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EXECUTIVE SUMMARY


Southwestern Electric Cooperative (SWEC or the Co-op) is a small distribution company located in Illinois that like many other cooperatives has been losing market share for residential space heating to natural gas, a situation that has resulted in revenue loss for the Co-op. While gas is thermodynamically more efficient than resistance electric heating, SWEC devised a clever means of providing its members with a win-win solution by promoting ground source heat pumps, an even more efficient technology than gas from a source-BTU standpoint. By doing so, SWEC has been able to save its members money while maintaining its market share and thus revenue stream to keep its rates low and level of service high.



Ground source heat pumps tap a renewable energy form, the heat available in the earth. By compressing this previously unusable heat, heat pumps can provide low-cost heating without expending depletable energy forms like gas and oil. While heat pumps cost less to operate than systems that combust non-renewable resources, they do face a fundamental drawback today: high first cost. Despite their attractive lifecycle economics they have been underutilized because they typically cost $2,000-5,000 more than a comparable conventional heating system. SWEC’s GeoLease program addresses this head on, providing below-market loans for the heat exchange loops that are buried in the ground and leases for the "balance of plant."



GeoLease also has another strategic program design feature: In order for homes to qualify for the program’s special electricity rates they must meet specific efficiency criteria. For instance, homes must have a minimum of R-38 insulation in ceilings. Qualifying customers’ hot water heaters must also be part of the Co-op’s radio-controlled load management program. By qualifying, the program assures homeowners that despite paying a higher electricity rate (which covers the cost of the lease) that they can have a positive cash flow compared to what they would have spent on an alternative system.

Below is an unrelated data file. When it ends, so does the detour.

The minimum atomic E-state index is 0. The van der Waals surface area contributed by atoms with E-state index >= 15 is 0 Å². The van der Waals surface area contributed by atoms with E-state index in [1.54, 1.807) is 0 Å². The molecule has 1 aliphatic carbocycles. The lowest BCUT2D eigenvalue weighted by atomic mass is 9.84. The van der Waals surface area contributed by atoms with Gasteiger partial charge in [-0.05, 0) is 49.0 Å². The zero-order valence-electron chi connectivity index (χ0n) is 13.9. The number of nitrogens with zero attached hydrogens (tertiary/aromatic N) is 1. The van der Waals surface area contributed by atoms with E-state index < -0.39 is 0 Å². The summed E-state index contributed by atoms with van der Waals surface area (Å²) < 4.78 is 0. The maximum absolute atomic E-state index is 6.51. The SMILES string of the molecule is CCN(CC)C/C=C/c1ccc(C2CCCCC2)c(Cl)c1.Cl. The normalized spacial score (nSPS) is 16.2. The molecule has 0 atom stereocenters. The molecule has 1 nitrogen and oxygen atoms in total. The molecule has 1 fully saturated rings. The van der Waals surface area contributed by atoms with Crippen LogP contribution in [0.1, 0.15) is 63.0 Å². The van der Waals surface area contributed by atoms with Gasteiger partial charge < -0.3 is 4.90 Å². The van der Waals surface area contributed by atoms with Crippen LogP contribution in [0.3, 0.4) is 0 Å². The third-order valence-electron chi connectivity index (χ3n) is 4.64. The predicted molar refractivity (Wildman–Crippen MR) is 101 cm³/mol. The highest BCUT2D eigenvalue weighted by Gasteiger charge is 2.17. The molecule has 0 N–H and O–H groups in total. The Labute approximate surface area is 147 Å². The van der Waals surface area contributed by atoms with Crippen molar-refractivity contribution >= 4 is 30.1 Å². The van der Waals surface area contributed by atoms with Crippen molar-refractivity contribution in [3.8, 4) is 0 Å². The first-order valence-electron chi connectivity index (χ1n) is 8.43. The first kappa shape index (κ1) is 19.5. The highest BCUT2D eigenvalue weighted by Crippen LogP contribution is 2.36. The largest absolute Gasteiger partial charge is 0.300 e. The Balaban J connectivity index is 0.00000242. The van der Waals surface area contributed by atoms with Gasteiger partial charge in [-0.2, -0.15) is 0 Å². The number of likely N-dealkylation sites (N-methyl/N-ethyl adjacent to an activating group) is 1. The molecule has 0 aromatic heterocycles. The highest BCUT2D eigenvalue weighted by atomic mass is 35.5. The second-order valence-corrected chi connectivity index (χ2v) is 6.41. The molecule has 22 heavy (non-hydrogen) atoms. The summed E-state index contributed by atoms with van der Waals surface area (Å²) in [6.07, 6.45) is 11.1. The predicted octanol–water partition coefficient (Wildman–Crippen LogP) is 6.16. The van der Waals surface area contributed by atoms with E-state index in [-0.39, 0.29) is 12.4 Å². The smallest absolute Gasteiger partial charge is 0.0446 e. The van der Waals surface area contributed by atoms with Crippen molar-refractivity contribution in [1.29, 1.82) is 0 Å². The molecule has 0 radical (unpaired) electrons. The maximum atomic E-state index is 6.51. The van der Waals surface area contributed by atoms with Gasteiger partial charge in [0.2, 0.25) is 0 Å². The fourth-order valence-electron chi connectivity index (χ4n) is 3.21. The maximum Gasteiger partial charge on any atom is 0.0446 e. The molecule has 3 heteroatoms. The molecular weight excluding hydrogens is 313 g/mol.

While SWEC has been promoting heat pumps since 1985, relatively few systems were installed between 1985 and 1993. In late 1993 the program design was fundamentally changed such that rather than providing $1,000-2,000 rebates -- reducing but not eliminating the first-cost barrier -- SWEC refashioned its program so that participants no longer have to put any money down. This has created a dramatic surge in participation and a doubling of the program’s effect. Now a 120-home subdivision within SWEC’s service territory is being considered for the nation’s first completely geothermally heated subdivision. By trenching and installing loops at the time of other excavation, the costs of the systems can be lowered further, making their application that much more attractive.

 



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